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PERSONAL INCOME: 3 Months of Deceleration
Weather probably served as a negative distortion on reported, aggregate personal income in February, but with total Personal Income, Disposable Personal Income (DPI), DPI per capita and Private Sector Salary & Wage growth all decelerating for the 3rd consecutive month in February it feels hard to argue that weather is masking a strong underlying trend of acceleration.
Private Sector Salaries and Wages decelerated by -60bps and -50bps on a YoY and 2Y basis, respectively, while aggregate government sourced wage income accelerated 30bps on a 1Y while holding flat sequentially on a 2Y basis.
Alongside the spending friendly budget deal and ongoing positive state & local government employment growth, we continue to expect government salary and wage income to provide some modest upside to income growth in 2014.
The savings rate ticked up to 4.3% from 4.2% but remains near historical trough levels.
The capacity for a further decline in savings to support incremental consumption growth remains very much constrained at current levels.
CONSUMER SPENDING: Healthcare & High End Discretionary supported February consumption expenditures. The former is either transient or likely to be revised significantly and the latter isn’t likely to repeat last year’s performance.
HIGH END DEMAND: Last month we highlighted the deceleration in demand at the high end as implied by the slowdown in spending on luxury durables.
As it turns out, however, the rich are still pretty rich and high ticket discretionary spending saw a moderate bounce in February (see yesterday’s note for more on the latest income division dynamics - INFLECTIONS OR FALSE POSITIVES?).
The read through here is mixed as the contribution to total durables growth from higher-end discretionary helped mask more broader weakness.
Further, with stocks flat YTD, housing decelerating and the Fed beginning to reign in their explicit, asset re-flation (i.e. wealth effect) policy agenda, the probability for the top income quartiles to provide incremental demand growth (in similar magnitude to last year) seems to be diminishing.
HEALTHCARE SPENDING: DISTORTED, TRANSIENT OR BOTH?
Spending on Healthcare Services has been the notable positive outlier over the last few month and the effect stems largely from the implementation of Obamacare.
The reported figures are very much an estimate and the preliminary data are likely to be revised significantly over time as the Census bureau’s quarterly QSS and annual SAS survey’s provide harder data.
With reported Hospital and Outpatient spending both accelerating materially, it could also be that individuals are accelerating medical consumption ahead of ACA implementation and uncertainty around coverage changes.
Either way, in the context of the broader spending data, the takeaway is pretty straightforward – Healthcare Services represent ~19% of total household consumption expenditures and certainly impacts the direction of reported, headline consumption growth.
To the extent that deceleration is the larger trend across the balance of services, a mis-estimation of ACA related spending and/or a significant, transient pull-forward in medical consumption could be materially distorting the prevailing, underlying trend.
Unfortunately, like the now ubiquitous weather asterisk, we’ll just have to hurry up and wait to get a clearer read on the magnitude of the impact.
CONSUMER CONFIDENCE: Across the primary survey's, March proved to be a second straight month of meandering for consumer confidence.
The final University of Michigan Consumer Sentiment reading for March declined -1.6pts sequentially to 80.0 – the worst reading in 4 months.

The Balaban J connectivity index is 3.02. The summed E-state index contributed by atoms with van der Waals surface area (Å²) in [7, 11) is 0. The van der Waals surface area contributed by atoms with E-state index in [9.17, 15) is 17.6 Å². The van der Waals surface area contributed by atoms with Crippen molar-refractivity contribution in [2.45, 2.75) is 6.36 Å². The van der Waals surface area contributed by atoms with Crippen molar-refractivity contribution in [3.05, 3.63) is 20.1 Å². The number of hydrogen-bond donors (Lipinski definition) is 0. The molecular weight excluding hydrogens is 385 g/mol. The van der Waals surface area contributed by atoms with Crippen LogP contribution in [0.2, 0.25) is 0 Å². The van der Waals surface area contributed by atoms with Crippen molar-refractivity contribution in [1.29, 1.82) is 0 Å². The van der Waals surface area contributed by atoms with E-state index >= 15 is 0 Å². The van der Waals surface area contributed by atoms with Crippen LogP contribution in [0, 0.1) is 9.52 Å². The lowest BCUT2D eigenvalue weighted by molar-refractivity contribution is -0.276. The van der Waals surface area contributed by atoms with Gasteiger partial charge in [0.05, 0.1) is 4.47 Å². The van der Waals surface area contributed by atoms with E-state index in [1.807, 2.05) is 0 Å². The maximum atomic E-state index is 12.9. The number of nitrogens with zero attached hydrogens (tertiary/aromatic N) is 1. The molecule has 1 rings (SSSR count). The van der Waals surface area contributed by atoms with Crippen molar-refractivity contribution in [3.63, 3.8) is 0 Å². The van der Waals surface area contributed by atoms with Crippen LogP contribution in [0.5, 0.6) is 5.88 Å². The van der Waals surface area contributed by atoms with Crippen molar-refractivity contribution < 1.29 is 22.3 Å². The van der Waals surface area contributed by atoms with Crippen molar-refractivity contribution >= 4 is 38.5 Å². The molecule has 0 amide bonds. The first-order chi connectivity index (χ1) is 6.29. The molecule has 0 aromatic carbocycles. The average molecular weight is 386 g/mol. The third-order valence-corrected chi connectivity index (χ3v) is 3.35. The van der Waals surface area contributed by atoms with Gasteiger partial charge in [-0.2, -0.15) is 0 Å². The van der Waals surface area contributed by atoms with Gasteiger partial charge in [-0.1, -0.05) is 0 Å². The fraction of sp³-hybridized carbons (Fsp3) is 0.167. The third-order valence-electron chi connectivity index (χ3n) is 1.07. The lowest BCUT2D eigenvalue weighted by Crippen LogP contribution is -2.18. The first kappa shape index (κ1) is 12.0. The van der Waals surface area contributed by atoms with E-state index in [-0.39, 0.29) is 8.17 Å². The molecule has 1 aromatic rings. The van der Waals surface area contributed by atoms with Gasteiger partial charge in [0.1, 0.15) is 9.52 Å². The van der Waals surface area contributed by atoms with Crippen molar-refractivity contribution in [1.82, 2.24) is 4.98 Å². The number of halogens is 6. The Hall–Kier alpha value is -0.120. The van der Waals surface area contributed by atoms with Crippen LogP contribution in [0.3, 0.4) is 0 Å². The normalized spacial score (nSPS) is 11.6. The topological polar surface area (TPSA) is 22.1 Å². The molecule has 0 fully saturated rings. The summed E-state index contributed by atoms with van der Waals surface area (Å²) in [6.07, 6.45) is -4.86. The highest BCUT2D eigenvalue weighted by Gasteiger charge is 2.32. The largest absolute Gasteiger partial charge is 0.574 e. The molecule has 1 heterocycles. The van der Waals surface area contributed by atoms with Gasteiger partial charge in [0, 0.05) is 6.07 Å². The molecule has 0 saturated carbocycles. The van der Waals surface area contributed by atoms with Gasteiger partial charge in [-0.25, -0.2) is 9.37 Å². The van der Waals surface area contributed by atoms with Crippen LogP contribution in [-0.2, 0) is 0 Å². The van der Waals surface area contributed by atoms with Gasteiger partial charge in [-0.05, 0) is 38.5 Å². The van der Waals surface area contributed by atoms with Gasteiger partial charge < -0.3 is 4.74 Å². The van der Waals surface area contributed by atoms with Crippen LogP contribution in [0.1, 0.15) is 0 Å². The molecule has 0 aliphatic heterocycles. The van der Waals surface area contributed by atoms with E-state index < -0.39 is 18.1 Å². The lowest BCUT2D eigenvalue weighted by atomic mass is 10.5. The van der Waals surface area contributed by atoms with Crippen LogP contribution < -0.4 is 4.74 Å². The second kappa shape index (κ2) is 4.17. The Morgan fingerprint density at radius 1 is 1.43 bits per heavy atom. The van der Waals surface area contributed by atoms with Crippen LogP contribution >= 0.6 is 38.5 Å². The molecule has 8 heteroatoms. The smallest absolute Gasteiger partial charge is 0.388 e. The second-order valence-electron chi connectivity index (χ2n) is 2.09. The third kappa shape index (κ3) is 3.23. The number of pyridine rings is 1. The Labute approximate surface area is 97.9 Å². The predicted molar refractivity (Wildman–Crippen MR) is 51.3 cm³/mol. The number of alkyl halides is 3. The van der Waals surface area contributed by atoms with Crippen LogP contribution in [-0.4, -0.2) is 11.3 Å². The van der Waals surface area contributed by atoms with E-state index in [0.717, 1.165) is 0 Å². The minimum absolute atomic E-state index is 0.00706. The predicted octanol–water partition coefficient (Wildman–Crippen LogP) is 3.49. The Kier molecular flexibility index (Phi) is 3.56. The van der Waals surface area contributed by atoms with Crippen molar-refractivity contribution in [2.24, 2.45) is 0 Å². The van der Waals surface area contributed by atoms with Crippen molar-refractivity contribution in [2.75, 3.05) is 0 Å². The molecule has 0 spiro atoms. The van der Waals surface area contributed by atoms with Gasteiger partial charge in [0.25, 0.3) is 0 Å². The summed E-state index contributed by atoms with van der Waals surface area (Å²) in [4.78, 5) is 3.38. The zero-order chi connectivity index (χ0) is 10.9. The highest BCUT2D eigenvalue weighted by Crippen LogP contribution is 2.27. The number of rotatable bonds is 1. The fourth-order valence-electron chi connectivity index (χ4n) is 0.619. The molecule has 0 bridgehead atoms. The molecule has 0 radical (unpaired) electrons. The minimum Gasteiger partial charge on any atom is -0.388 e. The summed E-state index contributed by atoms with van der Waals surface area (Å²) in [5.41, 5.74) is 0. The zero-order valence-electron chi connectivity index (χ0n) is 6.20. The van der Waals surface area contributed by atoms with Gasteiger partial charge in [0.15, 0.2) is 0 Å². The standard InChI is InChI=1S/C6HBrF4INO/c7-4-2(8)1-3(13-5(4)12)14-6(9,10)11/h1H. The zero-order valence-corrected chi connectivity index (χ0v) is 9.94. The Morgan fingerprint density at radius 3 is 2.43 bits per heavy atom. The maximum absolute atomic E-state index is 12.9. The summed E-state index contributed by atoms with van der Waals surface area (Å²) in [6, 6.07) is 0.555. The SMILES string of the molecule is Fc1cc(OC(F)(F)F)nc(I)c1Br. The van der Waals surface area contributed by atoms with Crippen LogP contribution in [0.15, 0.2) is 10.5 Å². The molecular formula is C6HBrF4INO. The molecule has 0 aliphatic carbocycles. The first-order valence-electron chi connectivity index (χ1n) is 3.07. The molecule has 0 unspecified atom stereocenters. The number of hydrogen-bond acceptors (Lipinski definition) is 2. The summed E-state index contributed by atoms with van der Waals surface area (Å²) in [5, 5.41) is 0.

The conference board and Bloomberg Surveys, meanwhile, showed consumer confidence improving by 4pts and 1.6pts, respectively, in March.
Notably, the relationship between the $USD and confidence remains reasonably strong. The dollar is currently in Bearish Formation (Broken Trade, Trend & Tail) and with growth slowing and commodity inflation accelerating the balance of risk for the currency remains to the downside, in our view.
Christian B. Drake
Hedgeye Retail Sector Head Brian McGough remains Wall Street's biggest bull on Restoration Hardware (RH).
Shares surged over 12% today after the company reported better-than-expected results and guidance.
Take a look at the brief video below to see why he believes RH has significant room to run.
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Hedgeye Managing Director Todd Jordan has demonstrated again why he’s one of the best gaming analysts on the street.
On October 11th, he spelled out why he was advising investors to steer clear of International Game Technology (IGT), as well as Bally Technologies (BYI) and Scientific Games (SGMS).
Shares of IGT are down over 8% this week alone, down over 26% since he made his call.
Watch the 3-minute video below on why Jordan went bearish.
Shares of SGMS haven’t fared much better. They have fallen almost 19% since Jordan warned investors. BYI its down over 7%.
For perspective, the S&P 500 is up over 9% since Jordan made his call.
Yesterday we hosted a conference call on electronic cigarettes with Miguel Martin, President of LOGIC, a private e-cig manufacturer since 2010 with the #2 national brand in unit and dollar share for C-Stores in the United States, according to Nielsen.
Miguel joined LOGIC in July of last year and formerly worked for Altria for nearly 20 years. The call is part of a series of talks we’ve held with industry experts (previous speakers included NJOY, Ballantyne Brands and Victory). On the call Miguel offered industry commentary that we found very valuable as we continue to assess the rapidly expanding e-cigarette category.
Click for the Replay Podcast
Click for LOGIC’s Presentation
Below we provide key callouts from Miguel’s prepared remarks and highlights from a very robust and insightful Q&A session.
Key Callouts from Miguel’s Prepared Remarks
Q&A Highlights (slightly paraphrased for clarity and brevity)
How big is the flavored e-cig market (versus traditional and menthol) in the U.S.? Miguel estimates that flavored products are 10-12% of sales and 6-8% of profitability. The #2 and #3 players (LOGIC and NJOY) both do not have flavored products, however #1 blu does (but only in rechargeables). In test markets, neither Reynolds (Vuse) nor Altria (MarkTen) has offered a flavored product, only a tobacco and menthol offering. He sees flavors in lower cost items/players, typically online sales, and says in many cases the flavor offerings are inflammatory: bubble gum, coffee, etc., which are red flags to the FDA. He believes that flavors will not have a long shelf life (FDA will look to ban).